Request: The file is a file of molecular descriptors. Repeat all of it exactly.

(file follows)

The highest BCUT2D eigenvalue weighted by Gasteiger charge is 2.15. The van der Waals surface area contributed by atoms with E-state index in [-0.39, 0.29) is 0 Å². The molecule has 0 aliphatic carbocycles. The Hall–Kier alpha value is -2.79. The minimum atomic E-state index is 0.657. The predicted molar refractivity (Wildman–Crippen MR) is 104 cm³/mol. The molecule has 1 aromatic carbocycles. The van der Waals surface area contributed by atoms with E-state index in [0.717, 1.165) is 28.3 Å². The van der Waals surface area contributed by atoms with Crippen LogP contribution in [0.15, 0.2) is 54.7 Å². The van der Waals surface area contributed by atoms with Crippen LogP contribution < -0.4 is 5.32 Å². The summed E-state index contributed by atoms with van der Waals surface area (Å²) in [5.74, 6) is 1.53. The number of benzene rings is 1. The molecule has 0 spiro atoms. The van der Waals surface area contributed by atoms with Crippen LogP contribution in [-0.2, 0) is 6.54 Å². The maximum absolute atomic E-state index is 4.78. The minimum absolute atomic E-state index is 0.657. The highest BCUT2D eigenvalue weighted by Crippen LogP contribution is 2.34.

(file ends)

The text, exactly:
The highest BCUT2D eigenvalue weighted by Gasteiger charge is 2.15. The van der Waals surface area contributed by atoms with E-state index in [-0.39, 0.29) is 0 Å². The molecule has 0 aliphatic carbocycles. The Hall–Kier alpha value is -2.79. The minimum atomic E-state index is 0.657. The predicted molar refractivity (Wildman–Crippen MR) is 104 cm³/mol. The molecule has 1 aromatic carbocycles. The van der Waals surface area contributed by atoms with E-state index in [0.717, 1.165) is 28.3 Å². The van der Waals surface area contributed by atoms with Crippen LogP contribution in [0.15, 0.2) is 54.7 Å². The van der Waals surface area contributed by atoms with Crippen LogP contribution < -0.4 is 5.32 Å². The summed E-state index contributed by atoms with van der Waals surface area (Å²) in [5.74, 6) is 1.53. The number of benzene rings is 1. The molecule has 0 spiro atoms. The van der Waals surface area contributed by atoms with Crippen LogP contribution in [-0.2, 0) is 6.54 Å². The maximum absolute atomic E-state index is 4.78. The minimum absolute atomic E-state index is 0.657. The highest BCUT2D eigenvalue weighted by Crippen LogP contribution is 2.34.